“The benefits, in terms of analytics automation and robotics, will also be available to the Tier 2 miners, especially if they pool their money to focus on the challenges that affect them all.
“We are looking to have the mining industry come together and collaborate to address the current key challenges that are existing across many of the companies – most of them exist across the companies, they aren’t challenging one company at a time.”
A sense of urgency seems pervasive surrounding the need for the METS community to get on board.
Dover remains convinced that these technological shifts need to be capitalised on before it’s too late.
“We believe it is an opportunity, it is a smouldering platform, we need to take advantage of this otherwise Australian METS might get left behind in favour of overseas suppliers. There is a danger that if we don’t invest in the digital enhancements in the supply chains that we can get left behind,” he says.
In order to assist in the technological adjustment, Dover discusses the transformative automation initiative, which aims to help METS firms enhance the design of businesses.
“(This is) not just focusing right in on the technology, we are looking at the culture, the business model, the systems, the capabilities for the most effective application of the full suite of analytics and automation technologies that they will deliver in their customers operations,” he says.
In order to achieve this, METS companies are urged to explore a number of key areas, beginning with discovering where mining companies are investing in their operations now and where they will invest in the next 10 years.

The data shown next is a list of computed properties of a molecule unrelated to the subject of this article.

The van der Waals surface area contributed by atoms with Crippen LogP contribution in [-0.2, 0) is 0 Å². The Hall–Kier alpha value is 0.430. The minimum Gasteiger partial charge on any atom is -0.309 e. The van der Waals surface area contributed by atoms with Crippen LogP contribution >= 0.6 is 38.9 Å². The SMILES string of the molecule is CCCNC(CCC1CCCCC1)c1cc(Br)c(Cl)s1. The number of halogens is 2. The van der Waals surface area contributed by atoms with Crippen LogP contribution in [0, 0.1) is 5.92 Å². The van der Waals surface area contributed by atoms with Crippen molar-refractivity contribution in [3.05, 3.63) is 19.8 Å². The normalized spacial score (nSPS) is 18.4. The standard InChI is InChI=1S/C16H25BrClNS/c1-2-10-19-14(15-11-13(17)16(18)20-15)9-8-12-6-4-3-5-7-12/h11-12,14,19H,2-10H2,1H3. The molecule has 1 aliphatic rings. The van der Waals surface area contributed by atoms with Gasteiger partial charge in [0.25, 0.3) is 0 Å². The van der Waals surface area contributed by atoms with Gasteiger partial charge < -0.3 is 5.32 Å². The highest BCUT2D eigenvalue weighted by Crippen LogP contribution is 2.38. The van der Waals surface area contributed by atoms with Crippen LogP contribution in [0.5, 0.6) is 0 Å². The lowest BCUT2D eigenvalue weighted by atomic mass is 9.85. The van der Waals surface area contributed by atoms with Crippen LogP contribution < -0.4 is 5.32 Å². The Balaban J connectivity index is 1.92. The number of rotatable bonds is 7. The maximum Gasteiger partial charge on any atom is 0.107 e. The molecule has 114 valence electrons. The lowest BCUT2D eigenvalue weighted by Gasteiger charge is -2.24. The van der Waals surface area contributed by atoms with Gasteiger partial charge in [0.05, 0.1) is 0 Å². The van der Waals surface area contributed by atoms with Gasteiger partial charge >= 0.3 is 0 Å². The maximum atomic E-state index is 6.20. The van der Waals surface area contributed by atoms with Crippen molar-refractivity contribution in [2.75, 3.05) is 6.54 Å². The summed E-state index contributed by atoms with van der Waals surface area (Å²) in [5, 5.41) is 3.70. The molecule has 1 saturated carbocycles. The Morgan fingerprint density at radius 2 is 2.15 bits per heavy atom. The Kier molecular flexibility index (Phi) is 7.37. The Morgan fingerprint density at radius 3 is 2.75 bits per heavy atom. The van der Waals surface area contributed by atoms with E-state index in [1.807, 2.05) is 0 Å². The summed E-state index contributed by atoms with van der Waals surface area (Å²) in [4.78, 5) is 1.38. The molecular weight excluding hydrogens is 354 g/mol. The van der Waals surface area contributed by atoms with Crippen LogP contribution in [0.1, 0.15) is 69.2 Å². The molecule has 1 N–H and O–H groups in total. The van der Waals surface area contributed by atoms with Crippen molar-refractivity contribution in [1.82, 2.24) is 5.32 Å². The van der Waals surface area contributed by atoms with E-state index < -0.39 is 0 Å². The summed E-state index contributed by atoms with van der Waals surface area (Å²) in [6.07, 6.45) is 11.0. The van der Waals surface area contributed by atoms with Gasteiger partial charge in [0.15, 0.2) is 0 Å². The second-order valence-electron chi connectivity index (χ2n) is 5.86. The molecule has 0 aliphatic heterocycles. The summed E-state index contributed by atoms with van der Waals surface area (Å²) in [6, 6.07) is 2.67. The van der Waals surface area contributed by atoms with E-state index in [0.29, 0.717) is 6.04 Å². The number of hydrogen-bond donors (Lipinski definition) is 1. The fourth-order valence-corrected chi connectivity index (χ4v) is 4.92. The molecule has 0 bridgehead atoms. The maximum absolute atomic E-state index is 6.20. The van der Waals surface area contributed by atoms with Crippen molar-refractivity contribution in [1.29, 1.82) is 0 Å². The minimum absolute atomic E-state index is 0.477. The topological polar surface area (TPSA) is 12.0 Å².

This coincides with consolidating what Australia’s capabilities are, including current METS companies that are developing new technology.
Finally, Dover says the Australian METS industry must look at what’s happening abroad, including where the “big money” is being spent by original equipment manufacturers (OEMs), and therefore avoid going into direct competition with them.
“We know already that we can integrate a lot of the technologies, a lot of the automation that’s occurring now, by those companies,” he says.
“The other thing we can do is capture the economic and job opportunities for Australia from the development of the domestic supply chain capability.”
While recognising the domestic innovation that exists on Australian soil, Dover emphasises that it is just as important to integrate other technology to further enhance their own.
“Yes, Australia has developed some incredible technology, the wireless blasting and also going right back in terms of flotation, but we are also exceptionally good at integrating other people’s technologies and making them work exceptionally well in remote mining operations,” he says.
“That’s part of our DNA, we can use that in terms of integrating technologies that are coming forward now.”
Dover’s encouragement to embrace and get behind automation technology can be described as a “call to action”, but it now seems to be up to the METS and mining industry to respond.
This article also appears in the July edition of Australian Mining.